Neuropeptide Y (NPY)
- NPY is a peptide hormone — released by the brain to stimulate food intake.
- NPY production and release is regulated by hormones, including Ghrelin and Leptin
- Neuropeptide Y (NPY) decreases the burning calories in response to fasting or stress
- Because it may stimulate food intake, NPY is associated with obesity and weight gain.
- NPY is activated in fat tissue, which may increase fat storage, lead to abdominal obesity and metabolic syndrome
- Research has shown that NPY’s mechanisms that lead to obesity may also cause an inflammatory response, further worsening health conditions
Tips for maintaining low NPY levels
- Exercise – studies suggest that regular exercise may help decrease NPY levels, though research is mixed
- High fat, high sugar diets may increase NPY levels
Agouti-related protein (AgRp)
- AgRp is another peptide hormone produced by the brain.
- Its production is stimulated by Ghrelin, and it works to increase food intake.
Meet the Satiety (fullness) Hormones
- The following are some of the main hormones that induce fullness and reduce food intake:
- CCK is a hormone released by cells of the small intestine in response to food, especially fat and protein.
- It reduces food intake by stimulating fullness centres in your brain
- It induces gallbladder contraction and pancreatic secretions that are necessary for digestion
- It’s important for energy production, protein synthesis, digestion, and other bodily functions.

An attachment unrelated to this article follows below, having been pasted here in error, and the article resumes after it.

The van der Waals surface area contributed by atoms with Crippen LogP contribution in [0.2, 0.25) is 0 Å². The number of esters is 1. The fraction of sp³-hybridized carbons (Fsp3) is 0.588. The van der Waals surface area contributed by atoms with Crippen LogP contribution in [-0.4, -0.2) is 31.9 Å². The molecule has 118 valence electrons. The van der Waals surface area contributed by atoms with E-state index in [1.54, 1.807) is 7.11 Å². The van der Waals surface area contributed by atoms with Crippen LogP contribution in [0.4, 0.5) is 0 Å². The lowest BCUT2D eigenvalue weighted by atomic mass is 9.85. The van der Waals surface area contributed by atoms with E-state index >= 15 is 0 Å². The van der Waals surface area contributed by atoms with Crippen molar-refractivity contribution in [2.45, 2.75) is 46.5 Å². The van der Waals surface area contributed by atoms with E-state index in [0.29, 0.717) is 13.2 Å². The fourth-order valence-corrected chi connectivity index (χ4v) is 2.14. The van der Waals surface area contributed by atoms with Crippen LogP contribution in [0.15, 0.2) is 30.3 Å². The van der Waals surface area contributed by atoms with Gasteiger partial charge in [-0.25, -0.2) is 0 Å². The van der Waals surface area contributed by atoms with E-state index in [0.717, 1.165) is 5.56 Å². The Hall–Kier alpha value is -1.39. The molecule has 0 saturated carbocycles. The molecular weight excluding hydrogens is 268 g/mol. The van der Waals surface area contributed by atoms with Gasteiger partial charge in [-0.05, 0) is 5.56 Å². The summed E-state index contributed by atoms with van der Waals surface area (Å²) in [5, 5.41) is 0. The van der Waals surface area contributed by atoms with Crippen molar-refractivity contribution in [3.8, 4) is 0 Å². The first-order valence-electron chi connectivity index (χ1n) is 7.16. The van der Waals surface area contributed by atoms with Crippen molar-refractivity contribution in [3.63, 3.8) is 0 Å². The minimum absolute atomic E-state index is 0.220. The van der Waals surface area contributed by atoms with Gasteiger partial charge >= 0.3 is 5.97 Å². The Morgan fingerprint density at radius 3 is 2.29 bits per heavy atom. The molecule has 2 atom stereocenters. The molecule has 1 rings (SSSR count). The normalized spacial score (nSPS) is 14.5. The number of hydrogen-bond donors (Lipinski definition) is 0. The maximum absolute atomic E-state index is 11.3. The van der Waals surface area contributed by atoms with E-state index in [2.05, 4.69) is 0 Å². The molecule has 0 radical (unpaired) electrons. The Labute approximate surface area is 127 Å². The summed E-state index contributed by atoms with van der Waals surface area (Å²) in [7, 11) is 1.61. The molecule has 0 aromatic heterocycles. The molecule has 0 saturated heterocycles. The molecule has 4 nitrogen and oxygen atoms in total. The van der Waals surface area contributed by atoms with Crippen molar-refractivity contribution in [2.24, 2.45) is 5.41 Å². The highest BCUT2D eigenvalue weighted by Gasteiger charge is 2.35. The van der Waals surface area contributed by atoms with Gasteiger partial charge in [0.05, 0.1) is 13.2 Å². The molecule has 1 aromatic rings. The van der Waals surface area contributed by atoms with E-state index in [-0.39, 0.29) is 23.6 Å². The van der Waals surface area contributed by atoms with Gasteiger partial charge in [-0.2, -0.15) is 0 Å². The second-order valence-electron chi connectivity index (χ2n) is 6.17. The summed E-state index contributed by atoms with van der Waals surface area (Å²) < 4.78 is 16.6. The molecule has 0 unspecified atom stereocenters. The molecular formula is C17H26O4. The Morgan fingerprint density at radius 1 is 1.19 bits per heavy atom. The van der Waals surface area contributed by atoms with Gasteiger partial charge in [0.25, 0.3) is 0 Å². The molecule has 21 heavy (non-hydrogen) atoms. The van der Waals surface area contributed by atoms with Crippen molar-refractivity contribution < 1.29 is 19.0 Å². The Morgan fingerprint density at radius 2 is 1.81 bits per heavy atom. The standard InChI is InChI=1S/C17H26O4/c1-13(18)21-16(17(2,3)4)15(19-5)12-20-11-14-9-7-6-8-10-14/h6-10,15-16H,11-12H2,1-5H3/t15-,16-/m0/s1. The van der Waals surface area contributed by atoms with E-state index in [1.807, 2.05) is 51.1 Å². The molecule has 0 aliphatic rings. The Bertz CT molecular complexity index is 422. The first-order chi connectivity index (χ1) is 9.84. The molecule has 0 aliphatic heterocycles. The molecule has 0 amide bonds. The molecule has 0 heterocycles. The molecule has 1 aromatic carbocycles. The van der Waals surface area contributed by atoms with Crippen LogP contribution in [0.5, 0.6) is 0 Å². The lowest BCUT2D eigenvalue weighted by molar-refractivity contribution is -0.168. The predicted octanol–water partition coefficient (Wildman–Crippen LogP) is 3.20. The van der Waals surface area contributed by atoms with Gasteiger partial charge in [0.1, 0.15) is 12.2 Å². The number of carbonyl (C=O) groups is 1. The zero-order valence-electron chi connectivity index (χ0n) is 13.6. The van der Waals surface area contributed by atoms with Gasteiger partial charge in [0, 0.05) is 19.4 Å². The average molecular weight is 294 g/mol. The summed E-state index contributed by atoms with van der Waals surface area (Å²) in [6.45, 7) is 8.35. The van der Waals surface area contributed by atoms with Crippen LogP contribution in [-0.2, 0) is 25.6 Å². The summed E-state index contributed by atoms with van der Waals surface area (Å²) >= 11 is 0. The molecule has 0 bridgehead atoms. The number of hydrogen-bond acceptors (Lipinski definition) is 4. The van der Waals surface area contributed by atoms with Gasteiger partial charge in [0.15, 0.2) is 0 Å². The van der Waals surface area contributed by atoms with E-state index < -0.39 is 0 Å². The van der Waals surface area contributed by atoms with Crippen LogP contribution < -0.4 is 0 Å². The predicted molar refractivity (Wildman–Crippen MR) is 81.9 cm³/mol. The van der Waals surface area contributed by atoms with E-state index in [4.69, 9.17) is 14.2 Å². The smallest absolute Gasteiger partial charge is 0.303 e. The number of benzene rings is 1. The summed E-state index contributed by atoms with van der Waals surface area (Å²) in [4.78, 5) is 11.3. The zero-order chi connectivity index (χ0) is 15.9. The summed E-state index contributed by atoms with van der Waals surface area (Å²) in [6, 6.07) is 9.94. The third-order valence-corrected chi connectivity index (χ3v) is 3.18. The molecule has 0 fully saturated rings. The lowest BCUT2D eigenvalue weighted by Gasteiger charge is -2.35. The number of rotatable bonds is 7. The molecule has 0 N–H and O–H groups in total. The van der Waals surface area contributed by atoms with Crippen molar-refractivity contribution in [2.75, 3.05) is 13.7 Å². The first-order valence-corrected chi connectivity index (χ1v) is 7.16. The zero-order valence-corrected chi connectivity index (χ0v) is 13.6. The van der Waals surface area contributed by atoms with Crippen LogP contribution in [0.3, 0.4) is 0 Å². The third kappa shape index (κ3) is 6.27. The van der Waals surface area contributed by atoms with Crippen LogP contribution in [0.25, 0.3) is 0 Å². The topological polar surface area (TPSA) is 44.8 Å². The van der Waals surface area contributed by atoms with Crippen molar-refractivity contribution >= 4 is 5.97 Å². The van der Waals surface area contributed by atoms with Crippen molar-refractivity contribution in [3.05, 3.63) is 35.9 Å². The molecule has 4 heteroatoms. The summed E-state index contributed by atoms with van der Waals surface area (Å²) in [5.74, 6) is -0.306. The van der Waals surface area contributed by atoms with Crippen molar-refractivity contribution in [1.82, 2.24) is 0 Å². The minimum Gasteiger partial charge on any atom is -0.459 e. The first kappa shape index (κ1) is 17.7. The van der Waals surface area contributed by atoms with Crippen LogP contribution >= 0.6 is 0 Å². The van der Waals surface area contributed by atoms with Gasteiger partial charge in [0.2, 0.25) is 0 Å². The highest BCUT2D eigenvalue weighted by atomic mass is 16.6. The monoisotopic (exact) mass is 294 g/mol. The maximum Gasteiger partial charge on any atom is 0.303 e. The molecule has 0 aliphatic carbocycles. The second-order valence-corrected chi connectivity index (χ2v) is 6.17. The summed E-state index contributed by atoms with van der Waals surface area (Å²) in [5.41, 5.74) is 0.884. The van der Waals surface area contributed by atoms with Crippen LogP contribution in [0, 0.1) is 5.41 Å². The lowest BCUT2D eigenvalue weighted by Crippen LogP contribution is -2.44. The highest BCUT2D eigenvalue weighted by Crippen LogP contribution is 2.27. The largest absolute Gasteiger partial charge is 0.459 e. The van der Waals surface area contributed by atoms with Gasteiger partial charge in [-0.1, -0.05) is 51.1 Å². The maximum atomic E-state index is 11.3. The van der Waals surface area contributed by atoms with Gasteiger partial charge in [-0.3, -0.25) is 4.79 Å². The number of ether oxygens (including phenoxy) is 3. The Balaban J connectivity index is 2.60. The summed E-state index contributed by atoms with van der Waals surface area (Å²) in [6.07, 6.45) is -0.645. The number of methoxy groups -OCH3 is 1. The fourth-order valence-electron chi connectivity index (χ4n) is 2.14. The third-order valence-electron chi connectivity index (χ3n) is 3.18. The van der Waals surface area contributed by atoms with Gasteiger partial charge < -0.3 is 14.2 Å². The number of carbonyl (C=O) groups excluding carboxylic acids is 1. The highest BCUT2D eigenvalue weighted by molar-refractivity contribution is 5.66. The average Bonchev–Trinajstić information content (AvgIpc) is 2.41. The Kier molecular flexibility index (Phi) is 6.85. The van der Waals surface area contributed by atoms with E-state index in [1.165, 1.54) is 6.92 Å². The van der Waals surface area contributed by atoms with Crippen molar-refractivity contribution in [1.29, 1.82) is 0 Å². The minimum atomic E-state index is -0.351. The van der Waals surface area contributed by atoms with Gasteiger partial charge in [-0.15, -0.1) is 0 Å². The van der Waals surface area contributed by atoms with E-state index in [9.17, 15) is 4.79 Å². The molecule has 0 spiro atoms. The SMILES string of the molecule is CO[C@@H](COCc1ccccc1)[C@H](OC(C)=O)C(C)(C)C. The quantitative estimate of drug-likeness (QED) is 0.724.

- It also increases the release of the satiety hormone Leptin
- People with obesity may have a reduced sensitivity to CCK’s effects, which may lead to chronic overeating.
- In turn, this may further reduce CCK sensitivity, creating a negative feedback loop
Tips for increasing CCK levels
- Eat plenty of protein – research suggests a high protein diet may help increase CCK levels, and therefore fullness
- Exercise – there is some evidence supporting regular exercise for increasing CCK levels
Glucagon-like peptide-1 (GLP-1)
- GLP-1 is produced by gut cells in response to the ingestion of food.
- GLP-1 slows stomach emptying and interacts with the brain to reduce food intake and increase fullness
- It plays a major role in keeping blood sugar levels stable and making you feel full
- Research suggests that people with obesity may have problems with GLP-1 signalling
- As such, GLP-1 is added to medications — particularly for people with diabetes — to reduce body weight and waist circumference
Tips for keeping GLP-1 levels in check
- Eat plenty of protein – high protein foods have been shown to increase GLP-1 levels
- Consider taking probiotics – preliminary research suggests that probiotics may increase GLP-1 levels, though more human research is needed.
Pancreatic peptide YY (Peptide YY)
- Peptide YY is another hormone made in the small intestine.
- It’s released in response to eating food and binds to receptors in the brain, decreasing appetite.
- It also slows the movement of food through the digestive tract
- PYY levels may be lower in people with obesity, and this may lead to a greater appetite and overeating.
- Sufficient levels are believed to play a major role in reducing food intake and decreasing the risk of obesity